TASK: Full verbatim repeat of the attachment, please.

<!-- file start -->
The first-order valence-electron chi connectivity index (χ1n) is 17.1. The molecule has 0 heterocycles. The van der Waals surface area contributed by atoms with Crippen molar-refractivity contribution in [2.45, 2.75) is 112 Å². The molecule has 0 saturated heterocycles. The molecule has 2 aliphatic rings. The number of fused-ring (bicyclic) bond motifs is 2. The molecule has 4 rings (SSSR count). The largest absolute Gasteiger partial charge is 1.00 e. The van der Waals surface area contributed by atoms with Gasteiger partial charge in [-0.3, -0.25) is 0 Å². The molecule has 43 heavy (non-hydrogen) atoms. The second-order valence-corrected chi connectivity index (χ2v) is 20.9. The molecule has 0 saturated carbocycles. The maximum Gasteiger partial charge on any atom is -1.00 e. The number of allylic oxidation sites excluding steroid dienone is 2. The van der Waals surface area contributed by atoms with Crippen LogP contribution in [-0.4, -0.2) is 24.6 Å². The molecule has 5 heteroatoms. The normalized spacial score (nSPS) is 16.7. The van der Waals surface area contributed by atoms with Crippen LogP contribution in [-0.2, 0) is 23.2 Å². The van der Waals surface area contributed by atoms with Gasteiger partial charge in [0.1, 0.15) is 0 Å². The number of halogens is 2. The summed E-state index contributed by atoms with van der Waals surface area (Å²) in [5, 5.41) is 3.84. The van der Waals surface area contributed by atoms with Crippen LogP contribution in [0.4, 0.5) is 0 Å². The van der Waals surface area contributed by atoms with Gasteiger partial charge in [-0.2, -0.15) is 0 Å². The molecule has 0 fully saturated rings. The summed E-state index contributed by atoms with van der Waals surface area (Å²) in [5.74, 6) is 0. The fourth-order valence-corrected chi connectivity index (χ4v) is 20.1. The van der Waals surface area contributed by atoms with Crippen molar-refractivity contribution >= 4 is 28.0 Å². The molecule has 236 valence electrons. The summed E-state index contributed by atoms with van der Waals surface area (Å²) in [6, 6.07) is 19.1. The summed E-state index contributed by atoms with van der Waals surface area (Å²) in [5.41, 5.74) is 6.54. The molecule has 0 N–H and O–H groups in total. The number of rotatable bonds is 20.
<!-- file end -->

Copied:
The first-order valence-electron chi connectivity index (χ1n) is 17.1. The molecule has 0 heterocycles. The van der Waals surface area contributed by atoms with Crippen molar-refractivity contribution in [2.45, 2.75) is 112 Å². The molecule has 0 saturated heterocycles. The molecule has 2 aliphatic rings. The number of fused-ring (bicyclic) bond motifs is 2. The molecule has 4 rings (SSSR count). The largest absolute Gasteiger partial charge is 1.00 e. The van der Waals surface area contributed by atoms with Gasteiger partial charge in [-0.3, -0.25) is 0 Å². The molecule has 43 heavy (non-hydrogen) atoms. The second-order valence-corrected chi connectivity index (χ2v) is 20.9. The molecule has 0 saturated carbocycles. The maximum Gasteiger partial charge on any atom is -1.00 e. The number of allylic oxidation sites excluding steroid dienone is 2. The van der Waals surface area contributed by atoms with Crippen LogP contribution in [-0.4, -0.2) is 24.6 Å². The molecule has 5 heteroatoms. The normalized spacial score (nSPS) is 16.7. The van der Waals surface area contributed by atoms with Crippen LogP contribution in [-0.2, 0) is 23.2 Å². The van der Waals surface area contributed by atoms with Gasteiger partial charge in [0.1, 0.15) is 0 Å². The number of halogens is 2. The summed E-state index contributed by atoms with van der Waals surface area (Å²) in [5, 5.41) is 3.84. The van der Waals surface area contributed by atoms with Crippen LogP contribution in [0.4, 0.5) is 0 Å². The van der Waals surface area contributed by atoms with Gasteiger partial charge in [-0.2, -0.15) is 0 Å². The molecule has 0 fully saturated rings. The summed E-state index contributed by atoms with van der Waals surface area (Å²) in [5.74, 6) is 0. The fourth-order valence-corrected chi connectivity index (χ4v) is 20.1. The van der Waals surface area contributed by atoms with Crippen molar-refractivity contribution >= 4 is 28.0 Å². The molecule has 236 valence electrons. The summed E-state index contributed by atoms with van der Waals surface area (Å²) in [6, 6.07) is 19.1. The summed E-state index contributed by atoms with van der Waals surface area (Å²) in [5.41, 5.74) is 6.54. The molecule has 0 N–H and O–H groups in total. The number of rotatable bonds is 20.